... Compared to other metazoans, the AMP arsenal of B. glabrata is restricted to a gene family of macins , with one macin known to be upregulated in B. glabrata after exposure to S. mansoni miracidia (Ittiprasert et al., 2010). This particular macin sequence was most similar to theromacin originally described from the leech Theromyzon tessulatum (Tasiemski et al., 2004). Similarly, just two macin-like AMP sequences were recorded for P. acuta. ...
Article
The freshwater snail Physella acuta was selected to expand the perspective of comparative snail immunology. Analysis of Physella acuta, belonging to the Physidae, taxonomic sister family to Planorbidae, affords family-level comparison of immune features characterized from Biomphalaria glabrata, the model snail often used to interpret general gastropod immunity. To capture constitutive and induced immune sequences, transcriptomes of an individual Physella acuta snail, 12 h post injection with bacteria (Gram-/+) and one sham-exposed snail were recorded with 454 pyrosequencing. Assembly yielded a combined reference transcriptome containing 24,288 transcripts. Additionally, genomic Illumina reads were obtained (∼15-fold coverage). Recovery of transcripts for two macin-like antimicrobial peptides (AMPs), 12 aplysianins, four LBP/BPIs and three physalysins indicated that Physella acuta shares a similar organization of antimicrobial defenses with Biomphalaria glabrata, contrasting a modest AMP arsenal with a diverse set of antimicrobial proteins. The lack of predicted transmembrane domains in all seven Physella acuta PGRP transcripts supports the notion that gastropods do not employ cell-bound PGRP receptors, different from ecdysozoan invertebrates yet similar to mammals (vertebrate deuterostomes). The well-documented sequence diversification by Biomphalaria glabrata FREPs (immune lectins comprising immunoglobulin superfamily domains and fibrinogen domains), resulting from somatic mutations of a large FREP gene family is hypothesized to be unique to Planorbidae; Physella acuta revealed just two bonafide FREP genes and these were not diversified. Furthermore, the flatworm parasite Echinostoma paraensei, confirmed here to infect both snail species, did not evoke from Physella acuta the abundant expression of FREP proteins at 2, 4 and 8 days post exposure that was previously observed from Biomphalaria glabrata. The Physella acuta reference transcriptome also revealed 24 unique transcripts encoding proteins consisting of a single fibrinogen-related domain (FReDs), with a short N-terminal sequence encoding either a signal peptide, transmembrane domain or no predicted features. The Physella acuta FReDs are candidate immune genes based on implication of similar sequences in immunity of bivalve molluscs. Overall, comparative analysis of snails of sister families elucidated the potential for taxon-specific immune features and investigation of strategically selected species will provide a more comprehensive view of gastropod immunity.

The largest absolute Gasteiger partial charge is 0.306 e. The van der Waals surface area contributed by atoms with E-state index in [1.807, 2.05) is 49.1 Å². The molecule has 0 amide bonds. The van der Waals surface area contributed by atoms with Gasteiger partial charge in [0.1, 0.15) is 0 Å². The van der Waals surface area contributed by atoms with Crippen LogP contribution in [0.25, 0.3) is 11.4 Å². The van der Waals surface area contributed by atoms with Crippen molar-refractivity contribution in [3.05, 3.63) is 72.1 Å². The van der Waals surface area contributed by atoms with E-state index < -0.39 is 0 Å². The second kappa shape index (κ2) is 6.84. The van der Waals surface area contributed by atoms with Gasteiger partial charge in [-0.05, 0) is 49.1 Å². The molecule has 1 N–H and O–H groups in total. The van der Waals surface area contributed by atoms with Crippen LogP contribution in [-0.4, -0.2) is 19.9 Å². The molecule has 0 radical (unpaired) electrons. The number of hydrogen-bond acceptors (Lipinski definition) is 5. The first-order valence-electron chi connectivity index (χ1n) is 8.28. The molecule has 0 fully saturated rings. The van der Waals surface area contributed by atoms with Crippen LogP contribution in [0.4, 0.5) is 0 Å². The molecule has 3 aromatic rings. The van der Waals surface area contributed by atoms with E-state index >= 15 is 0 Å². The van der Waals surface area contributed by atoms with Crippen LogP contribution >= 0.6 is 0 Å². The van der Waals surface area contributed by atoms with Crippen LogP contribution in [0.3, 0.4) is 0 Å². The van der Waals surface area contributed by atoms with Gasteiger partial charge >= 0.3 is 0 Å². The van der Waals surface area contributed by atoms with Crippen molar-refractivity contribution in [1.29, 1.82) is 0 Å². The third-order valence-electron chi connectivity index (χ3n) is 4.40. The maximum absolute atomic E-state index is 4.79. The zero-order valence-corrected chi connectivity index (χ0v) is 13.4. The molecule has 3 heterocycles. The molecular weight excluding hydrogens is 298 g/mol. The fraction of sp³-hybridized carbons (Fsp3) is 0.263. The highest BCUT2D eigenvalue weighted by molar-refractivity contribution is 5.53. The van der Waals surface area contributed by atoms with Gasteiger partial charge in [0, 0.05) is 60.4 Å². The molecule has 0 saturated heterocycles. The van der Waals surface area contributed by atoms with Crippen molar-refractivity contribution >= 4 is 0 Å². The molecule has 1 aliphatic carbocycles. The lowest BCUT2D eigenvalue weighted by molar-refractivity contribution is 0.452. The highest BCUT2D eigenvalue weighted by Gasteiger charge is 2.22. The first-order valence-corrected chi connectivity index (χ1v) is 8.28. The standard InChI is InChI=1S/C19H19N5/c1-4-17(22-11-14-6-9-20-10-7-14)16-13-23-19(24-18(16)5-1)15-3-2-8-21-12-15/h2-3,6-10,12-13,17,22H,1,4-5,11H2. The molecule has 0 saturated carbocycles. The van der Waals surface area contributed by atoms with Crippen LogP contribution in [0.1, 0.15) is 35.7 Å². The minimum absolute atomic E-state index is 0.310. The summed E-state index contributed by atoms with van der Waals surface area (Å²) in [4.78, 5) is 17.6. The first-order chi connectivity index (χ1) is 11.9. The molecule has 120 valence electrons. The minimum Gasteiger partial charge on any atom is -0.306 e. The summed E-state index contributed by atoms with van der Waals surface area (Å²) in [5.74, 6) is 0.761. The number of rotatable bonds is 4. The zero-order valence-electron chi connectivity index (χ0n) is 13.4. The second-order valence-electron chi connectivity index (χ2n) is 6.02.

... Currently, several AMPs have been characterized from different leech species, including theromyzin, theromacin, neuromacin and hydramacin-1 [21]. Linear, anionic theromyzin displayed potent activity against Gram-positive bacteria, but no activity was found towards the Gram-negative bacteria [22]. The macins, which comprise cysteine-rich theromacin, neuromacin and hydramacin-1, are antimicrobially active against Gram-positive and Gramnegative bacteria [23]. ...
Article